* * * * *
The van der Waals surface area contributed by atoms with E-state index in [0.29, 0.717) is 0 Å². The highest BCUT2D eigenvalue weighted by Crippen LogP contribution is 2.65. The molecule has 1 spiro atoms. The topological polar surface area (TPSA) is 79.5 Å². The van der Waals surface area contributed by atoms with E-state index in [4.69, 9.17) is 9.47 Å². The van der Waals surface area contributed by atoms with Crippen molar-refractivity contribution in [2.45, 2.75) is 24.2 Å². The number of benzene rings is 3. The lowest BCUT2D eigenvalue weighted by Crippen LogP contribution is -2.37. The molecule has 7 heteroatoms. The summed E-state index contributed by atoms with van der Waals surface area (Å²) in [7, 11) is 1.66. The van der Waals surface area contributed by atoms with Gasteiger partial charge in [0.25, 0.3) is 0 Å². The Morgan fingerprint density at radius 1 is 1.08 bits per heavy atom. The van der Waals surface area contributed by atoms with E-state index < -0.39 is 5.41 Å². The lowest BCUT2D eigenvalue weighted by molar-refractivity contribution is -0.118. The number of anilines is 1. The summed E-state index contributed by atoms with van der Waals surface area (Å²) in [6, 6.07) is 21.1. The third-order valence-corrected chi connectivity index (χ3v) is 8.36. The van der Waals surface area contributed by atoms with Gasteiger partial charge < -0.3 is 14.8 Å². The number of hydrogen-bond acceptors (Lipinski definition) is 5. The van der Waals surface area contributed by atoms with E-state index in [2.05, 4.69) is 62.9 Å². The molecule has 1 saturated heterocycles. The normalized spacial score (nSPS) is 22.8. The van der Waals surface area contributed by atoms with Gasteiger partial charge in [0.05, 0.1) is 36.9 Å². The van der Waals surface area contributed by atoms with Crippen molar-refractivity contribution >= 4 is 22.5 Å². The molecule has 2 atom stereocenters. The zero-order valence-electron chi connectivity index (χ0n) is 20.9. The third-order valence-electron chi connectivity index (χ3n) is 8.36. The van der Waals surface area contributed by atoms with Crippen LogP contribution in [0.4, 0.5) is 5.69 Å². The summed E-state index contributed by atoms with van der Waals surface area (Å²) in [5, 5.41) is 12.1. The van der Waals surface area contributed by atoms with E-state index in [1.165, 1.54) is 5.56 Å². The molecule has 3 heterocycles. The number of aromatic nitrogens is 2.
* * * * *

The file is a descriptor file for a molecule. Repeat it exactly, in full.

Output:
The van der Waals surface area contributed by atoms with E-state index in [0.29, 0.717) is 0 Å². The highest BCUT2D eigenvalue weighted by Crippen LogP contribution is 2.65. The molecule has 1 spiro atoms. The topological polar surface area (TPSA) is 79.5 Å². The van der Waals surface area contributed by atoms with E-state index in [4.69, 9.17) is 9.47 Å². The van der Waals surface area contributed by atoms with Crippen molar-refractivity contribution in [2.45, 2.75) is 24.2 Å². The number of benzene rings is 3. The lowest BCUT2D eigenvalue weighted by Crippen LogP contribution is -2.37. The molecule has 7 heteroatoms. The summed E-state index contributed by atoms with van der Waals surface area (Å²) in [7, 11) is 1.66. The van der Waals surface area contributed by atoms with Gasteiger partial charge in [0.25, 0.3) is 0 Å². The Morgan fingerprint density at radius 1 is 1.08 bits per heavy atom. The van der Waals surface area contributed by atoms with E-state index < -0.39 is 5.41 Å². The lowest BCUT2D eigenvalue weighted by molar-refractivity contribution is -0.118. The number of anilines is 1. The summed E-state index contributed by atoms with van der Waals surface area (Å²) in [6, 6.07) is 21.1. The third-order valence-corrected chi connectivity index (χ3v) is 8.36. The van der Waals surface area contributed by atoms with Gasteiger partial charge < -0.3 is 14.8 Å². The number of hydrogen-bond acceptors (Lipinski definition) is 5. The van der Waals surface area contributed by atoms with E-state index in [2.05, 4.69) is 62.9 Å². The molecule has 1 saturated heterocycles. The normalized spacial score (nSPS) is 22.8. The van der Waals surface area contributed by atoms with Gasteiger partial charge in [0.05, 0.1) is 36.9 Å². The van der Waals surface area contributed by atoms with Crippen molar-refractivity contribution >= 4 is 22.5 Å². The molecule has 2 atom stereocenters. The zero-order valence-electron chi connectivity index (χ0n) is 20.9. The third-order valence-electron chi connectivity index (χ3n) is 8.36. The van der Waals surface area contributed by atoms with Crippen LogP contribution in [0.4, 0.5) is 5.69 Å². The summed E-state index contributed by atoms with van der Waals surface area (Å²) in [5, 5.41) is 12.1. The van der Waals surface area contributed by atoms with E-state index in [1.165, 1.54) is 5.56 Å². The molecule has 3 heterocycles. The number of aromatic nitrogens is 2.